Former Miami Dolphins receiver Mark Duper is the latest NFL great to reveal he’s suffering from chronic traumatic encephalopathy (CTE), the degenerative brain disease that has been linked to concussions and the suicides of former football players.
"I’ve had memory things where I would go to the store and forget what I went for. And I have emotional swings and panic attacks."
Duper was one of four former players tested at UCLA in the past three months. Tony Dorsett confirmed he has CTE earlier this week on OTL, as did fellow Hall of Famer Joe DeLamielleure and former All-Pro Leonard Marshall.
UCLA announced five other former players tested positive in January. Prior to that, testing had been done only on players after they died, including Junior Seau and Mike Webster.
Dorsett called in to ESPN’s "Dan LeBatard Is Highly Questionable" show this week and talked about what he’s going through, saying "My quality of living has changed drastically and it deteriorates every day."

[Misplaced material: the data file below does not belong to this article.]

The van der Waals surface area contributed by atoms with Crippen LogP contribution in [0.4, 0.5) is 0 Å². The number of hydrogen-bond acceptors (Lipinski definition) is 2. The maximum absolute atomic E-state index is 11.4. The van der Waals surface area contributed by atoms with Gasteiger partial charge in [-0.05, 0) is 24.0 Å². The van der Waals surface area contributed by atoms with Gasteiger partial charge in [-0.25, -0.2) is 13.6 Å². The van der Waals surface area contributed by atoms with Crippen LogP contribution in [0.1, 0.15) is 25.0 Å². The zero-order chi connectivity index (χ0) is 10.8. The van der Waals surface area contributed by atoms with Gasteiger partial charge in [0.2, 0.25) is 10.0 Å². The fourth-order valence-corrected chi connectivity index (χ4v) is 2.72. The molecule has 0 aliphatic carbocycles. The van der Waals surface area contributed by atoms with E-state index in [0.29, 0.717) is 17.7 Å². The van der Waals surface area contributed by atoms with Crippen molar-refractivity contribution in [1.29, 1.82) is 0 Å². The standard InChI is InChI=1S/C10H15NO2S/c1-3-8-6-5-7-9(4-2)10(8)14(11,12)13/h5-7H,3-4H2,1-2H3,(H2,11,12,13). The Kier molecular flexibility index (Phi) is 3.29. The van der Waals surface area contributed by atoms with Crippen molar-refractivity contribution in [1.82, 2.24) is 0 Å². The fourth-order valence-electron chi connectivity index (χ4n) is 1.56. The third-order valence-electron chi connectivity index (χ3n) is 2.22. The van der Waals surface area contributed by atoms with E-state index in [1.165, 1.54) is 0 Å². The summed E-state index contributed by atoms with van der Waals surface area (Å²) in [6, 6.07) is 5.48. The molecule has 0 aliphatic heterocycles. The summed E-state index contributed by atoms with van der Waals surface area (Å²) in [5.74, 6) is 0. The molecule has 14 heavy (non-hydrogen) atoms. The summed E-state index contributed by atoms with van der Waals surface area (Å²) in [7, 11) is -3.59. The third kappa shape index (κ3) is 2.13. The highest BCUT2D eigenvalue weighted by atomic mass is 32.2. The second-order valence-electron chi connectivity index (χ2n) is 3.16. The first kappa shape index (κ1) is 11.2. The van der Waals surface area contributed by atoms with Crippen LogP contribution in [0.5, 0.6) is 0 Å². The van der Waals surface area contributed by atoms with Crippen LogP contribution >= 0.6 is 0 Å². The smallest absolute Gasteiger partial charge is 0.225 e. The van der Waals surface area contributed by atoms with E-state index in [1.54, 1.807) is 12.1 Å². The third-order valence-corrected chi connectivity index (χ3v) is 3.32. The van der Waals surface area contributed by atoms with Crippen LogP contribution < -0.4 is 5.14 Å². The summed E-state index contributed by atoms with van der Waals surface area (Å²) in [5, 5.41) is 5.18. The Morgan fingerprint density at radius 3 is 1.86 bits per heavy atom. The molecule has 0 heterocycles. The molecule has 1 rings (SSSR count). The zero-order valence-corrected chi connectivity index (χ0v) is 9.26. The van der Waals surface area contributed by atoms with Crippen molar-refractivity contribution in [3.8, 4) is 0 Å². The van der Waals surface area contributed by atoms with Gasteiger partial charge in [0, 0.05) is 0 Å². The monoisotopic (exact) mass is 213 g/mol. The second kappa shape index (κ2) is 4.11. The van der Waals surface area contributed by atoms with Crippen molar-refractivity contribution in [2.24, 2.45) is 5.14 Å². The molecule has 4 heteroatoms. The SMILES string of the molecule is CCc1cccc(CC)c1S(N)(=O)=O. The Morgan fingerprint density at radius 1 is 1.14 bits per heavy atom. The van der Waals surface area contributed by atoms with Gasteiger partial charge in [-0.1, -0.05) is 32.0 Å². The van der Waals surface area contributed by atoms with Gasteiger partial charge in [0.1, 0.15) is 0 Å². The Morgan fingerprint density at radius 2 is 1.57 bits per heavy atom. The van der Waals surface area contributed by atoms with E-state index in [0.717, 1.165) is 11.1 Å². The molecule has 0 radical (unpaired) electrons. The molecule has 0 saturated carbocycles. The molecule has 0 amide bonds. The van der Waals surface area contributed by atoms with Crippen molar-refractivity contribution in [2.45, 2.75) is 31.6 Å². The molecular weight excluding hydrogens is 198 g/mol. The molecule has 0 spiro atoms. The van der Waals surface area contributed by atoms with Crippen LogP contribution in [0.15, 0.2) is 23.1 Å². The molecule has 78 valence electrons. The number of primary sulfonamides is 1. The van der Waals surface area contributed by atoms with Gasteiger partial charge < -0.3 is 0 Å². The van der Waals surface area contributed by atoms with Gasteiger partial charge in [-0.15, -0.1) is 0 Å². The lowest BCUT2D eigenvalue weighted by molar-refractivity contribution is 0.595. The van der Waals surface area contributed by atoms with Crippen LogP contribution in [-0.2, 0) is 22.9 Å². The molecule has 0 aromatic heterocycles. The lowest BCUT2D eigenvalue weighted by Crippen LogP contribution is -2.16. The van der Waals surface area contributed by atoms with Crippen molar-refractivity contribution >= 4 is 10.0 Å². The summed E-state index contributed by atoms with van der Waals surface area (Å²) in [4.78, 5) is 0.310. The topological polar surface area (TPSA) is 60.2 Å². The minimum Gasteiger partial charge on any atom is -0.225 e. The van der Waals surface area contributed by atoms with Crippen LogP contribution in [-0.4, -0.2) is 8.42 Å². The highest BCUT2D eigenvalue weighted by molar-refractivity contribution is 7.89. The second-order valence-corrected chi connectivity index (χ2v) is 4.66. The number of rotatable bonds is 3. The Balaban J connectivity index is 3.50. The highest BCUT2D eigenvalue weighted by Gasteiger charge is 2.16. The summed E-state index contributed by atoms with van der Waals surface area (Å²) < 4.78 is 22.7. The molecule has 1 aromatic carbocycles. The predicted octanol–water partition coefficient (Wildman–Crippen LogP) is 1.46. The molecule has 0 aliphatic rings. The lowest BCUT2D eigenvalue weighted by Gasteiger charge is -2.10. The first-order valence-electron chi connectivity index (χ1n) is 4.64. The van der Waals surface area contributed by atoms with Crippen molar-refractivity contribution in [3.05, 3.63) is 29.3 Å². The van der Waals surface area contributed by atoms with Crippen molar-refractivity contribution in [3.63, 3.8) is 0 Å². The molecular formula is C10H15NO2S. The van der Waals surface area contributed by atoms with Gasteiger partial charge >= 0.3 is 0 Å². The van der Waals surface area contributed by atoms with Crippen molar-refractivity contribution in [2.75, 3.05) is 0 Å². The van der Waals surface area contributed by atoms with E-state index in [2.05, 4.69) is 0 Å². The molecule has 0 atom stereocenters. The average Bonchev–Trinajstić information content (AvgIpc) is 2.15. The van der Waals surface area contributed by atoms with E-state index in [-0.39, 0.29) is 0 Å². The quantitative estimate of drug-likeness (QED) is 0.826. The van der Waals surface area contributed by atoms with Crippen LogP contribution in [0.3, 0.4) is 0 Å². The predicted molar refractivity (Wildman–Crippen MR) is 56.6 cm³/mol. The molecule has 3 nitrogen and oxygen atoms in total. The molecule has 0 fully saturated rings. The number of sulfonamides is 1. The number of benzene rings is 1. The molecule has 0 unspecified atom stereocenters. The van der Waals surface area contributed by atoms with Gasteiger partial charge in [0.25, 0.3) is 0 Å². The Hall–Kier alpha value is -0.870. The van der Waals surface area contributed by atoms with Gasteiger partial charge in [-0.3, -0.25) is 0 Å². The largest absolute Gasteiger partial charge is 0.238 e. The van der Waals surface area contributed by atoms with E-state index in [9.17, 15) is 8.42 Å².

"I’ve thought about crazy stuff, sort of like, ‘Why do I need to continue going through this?’" he said. "I’m too smart of a person, I like to think, to take my life, but it’s crossed my mind."
Duper, 54, echoed Dorsett’s statement.
"Once upon a time, everybody has thought about suicide, but I am not going to do it," Duper said.
"It’s not a death diagnosis," he added. "Now I know; the next step is to see what can be done."
Duper had four 1,000-yard seasons in 11 years with Miami and was inducted into the Dolphins’ honor roll.
"This test will show the damage we are doing to our bodies and how to prevent it," he said. "People have to speak up about CTE. I hope me speaking out will show that people should be tested."